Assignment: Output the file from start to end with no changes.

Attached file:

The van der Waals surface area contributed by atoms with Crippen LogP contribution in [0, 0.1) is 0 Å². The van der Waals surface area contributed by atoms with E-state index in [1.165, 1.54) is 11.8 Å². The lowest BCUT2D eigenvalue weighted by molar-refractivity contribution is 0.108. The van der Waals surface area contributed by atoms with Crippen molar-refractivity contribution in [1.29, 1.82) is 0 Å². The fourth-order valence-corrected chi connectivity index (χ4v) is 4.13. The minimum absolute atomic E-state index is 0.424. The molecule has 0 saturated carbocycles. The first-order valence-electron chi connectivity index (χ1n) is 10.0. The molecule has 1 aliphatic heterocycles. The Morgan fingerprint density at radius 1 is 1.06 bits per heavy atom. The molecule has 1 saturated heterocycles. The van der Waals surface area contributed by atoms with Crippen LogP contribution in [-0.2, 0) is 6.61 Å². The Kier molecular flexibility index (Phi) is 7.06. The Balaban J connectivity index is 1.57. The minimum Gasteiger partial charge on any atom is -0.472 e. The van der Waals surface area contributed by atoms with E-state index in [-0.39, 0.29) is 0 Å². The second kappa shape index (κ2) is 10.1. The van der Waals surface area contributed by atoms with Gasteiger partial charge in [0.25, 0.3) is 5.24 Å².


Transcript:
The van der Waals surface area contributed by atoms with Crippen LogP contribution in [0, 0.1) is 0 Å². The van der Waals surface area contributed by atoms with E-state index in [1.165, 1.54) is 11.8 Å². The lowest BCUT2D eigenvalue weighted by molar-refractivity contribution is 0.108. The van der Waals surface area contributed by atoms with Crippen molar-refractivity contribution in [1.29, 1.82) is 0 Å². The fourth-order valence-corrected chi connectivity index (χ4v) is 4.13. The minimum absolute atomic E-state index is 0.424. The molecule has 0 saturated carbocycles. The first-order valence-electron chi connectivity index (χ1n) is 10.0. The molecule has 1 aliphatic heterocycles. The Morgan fingerprint density at radius 1 is 1.06 bits per heavy atom. The molecule has 1 saturated heterocycles. The van der Waals surface area contributed by atoms with Crippen LogP contribution in [-0.2, 0) is 6.61 Å². The Kier molecular flexibility index (Phi) is 7.06. The Balaban J connectivity index is 1.57. The minimum Gasteiger partial charge on any atom is -0.472 e. The van der Waals surface area contributed by atoms with E-state index in [-0.39, 0.29) is 0 Å². The second kappa shape index (κ2) is 10.1. The van der Waals surface area contributed by atoms with Gasteiger partial charge in [0.25, 0.3) is 5.24 Å².